In my previous blog post (Part 1), I shared some considerations about how anxiety works. Now, let’s focus on some practical advice for facing it.
Dealing with anxiety is no easy task. If it were, anxiety would not be so common. It is a process that takes time, reflection, prayer, and persistent effort. It is also a road that we cannot walk alone. We need to share our burdens with trusted friends, family, and potentially a pastor or mental health professional. With this in mind, let me suggest some steps we can take.
The first concerns how we view anxiety. Think of your worries and anxiety as an alarm, warning you that something may be wrong. You need to figure out what it is. There are many different reasons people struggle with anxiety, and getting a clear sense of the problem is the first step to finding the correct remedy.
When you find yourself worrying or feeling anxious, stop what you are doing, take a few deep breaths, and then take a moment to reflect. Consider what is going on within and around you and ponder questions such as: What prompted your worrying? What were you doing? What were you thinking about? What did you do (or feel like doing) in response to your worry?
Then, think through what your worries might be telling you, by reflecting on questions such as: Could your worry be prompting you to take a specific action? Do you lack the resources or skills to handle something? Do you need support from someone? Is there something you need to let go of? Does something need to change? Is there a loss that needs to be grieved? Have you done something wrong or been wronged? Could a bad mental state (e.g., overtiredness) be making things seem worse than they are? What makes some days better or worse than others?
I strongly recommend writing these down and keeping a journal or log about your worries. This can be a helpful way to pray through your worries, but I’m also suggesting it as a process to bring clarity. Anxiety can be a very powerful emotion that short-circuits our ability to think clearly and problem solve effectively. Writing down our worries (as well as talking them through with others) can make them concrete and easier to evaluate. It facilitates processing and problem solving. If you do so over time, you will likely notice triggers and patterns to your anxiety and begin to see ways to address these.
We also need to consider our sphere of influence as it relates to our worries. To do so, I suggest making two columns on a page with the titles: (a) God gives me control over and (b) God does not give me control over. Then, make a detailed list of the factors related to your worries and place them in the appropriate columns. These two categories will clarify what we need to take responsibility for and what we need to let go of.
Many of the things we worry about tend to be the outcomes we desire that are ultimately outside of our control. When we worry about these, it is like running on a treadmill—the effort and sweat are real, but in the end we get nowhere. God does not give us control over this list nor does he expect us to bear it. We need to prayerfully give it to the Lord and trust Him. We also need to share these burdens with others and, where relevant, grieve the losses we endure. We can take heart in the promise that one day He will wipe away every tear and there will be no more pain or sorrow (Revelation 21:4). While we need to regularly remind ourselves of this, there is also more to do.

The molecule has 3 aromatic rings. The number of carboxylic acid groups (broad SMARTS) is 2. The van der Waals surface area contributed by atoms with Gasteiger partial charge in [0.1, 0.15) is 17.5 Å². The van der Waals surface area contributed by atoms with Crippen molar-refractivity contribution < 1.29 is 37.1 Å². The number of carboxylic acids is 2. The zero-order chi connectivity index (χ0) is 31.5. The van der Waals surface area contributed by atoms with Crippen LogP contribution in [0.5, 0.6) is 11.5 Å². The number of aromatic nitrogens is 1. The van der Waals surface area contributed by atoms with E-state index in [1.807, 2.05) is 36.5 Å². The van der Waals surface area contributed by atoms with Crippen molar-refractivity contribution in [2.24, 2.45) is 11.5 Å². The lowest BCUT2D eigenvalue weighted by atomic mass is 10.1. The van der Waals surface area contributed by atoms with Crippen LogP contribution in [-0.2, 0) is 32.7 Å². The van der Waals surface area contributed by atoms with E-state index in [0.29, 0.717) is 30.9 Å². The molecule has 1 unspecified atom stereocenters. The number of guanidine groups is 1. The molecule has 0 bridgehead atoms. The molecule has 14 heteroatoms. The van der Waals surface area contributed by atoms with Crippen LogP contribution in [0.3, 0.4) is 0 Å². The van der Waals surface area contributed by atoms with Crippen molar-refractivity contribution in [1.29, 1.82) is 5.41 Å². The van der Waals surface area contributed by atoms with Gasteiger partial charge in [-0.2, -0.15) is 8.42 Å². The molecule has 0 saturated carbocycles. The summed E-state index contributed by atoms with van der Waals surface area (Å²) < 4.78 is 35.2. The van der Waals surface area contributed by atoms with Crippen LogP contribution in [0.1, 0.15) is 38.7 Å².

We need to turn our attention to the other list, to take stock of what is in our control. This can be difficult because in our anxiety we become consumed with that which is beyond our reach. However, the list of factors in our control is often much bigger than we think it is, so we need to brainstorm and think strategically. Then we need to craft a plan with specific goals and execute it, while asking for God’s guidance and blessing. Even though we do not have ultimate control over the outcomes of our lives, we often have the means to greatly influence them. For instance, we cannot guarantee our health or financial stability, but good habits and planning can make a significant difference.
While this list is meant to highlight opportunity and spark energy, for some of us it may only feel increasingly burdensome. When we feel anxious, even the smallest task can seem insurmountable. If this is the case, we need to set smaller goals that we know we can achieve. Anxiety makes us withdraw and avoid. To counter it, we need to push ourselves to move forward, even if only in baby steps. As we do, we will find our capacity and courage grows. When we focus on what we can control — and have responsibility for — we are being both faithful and wise. In so doing, we emulate the Proverbs 31 woman who is diligent with the time, resources, and opportunities available to her.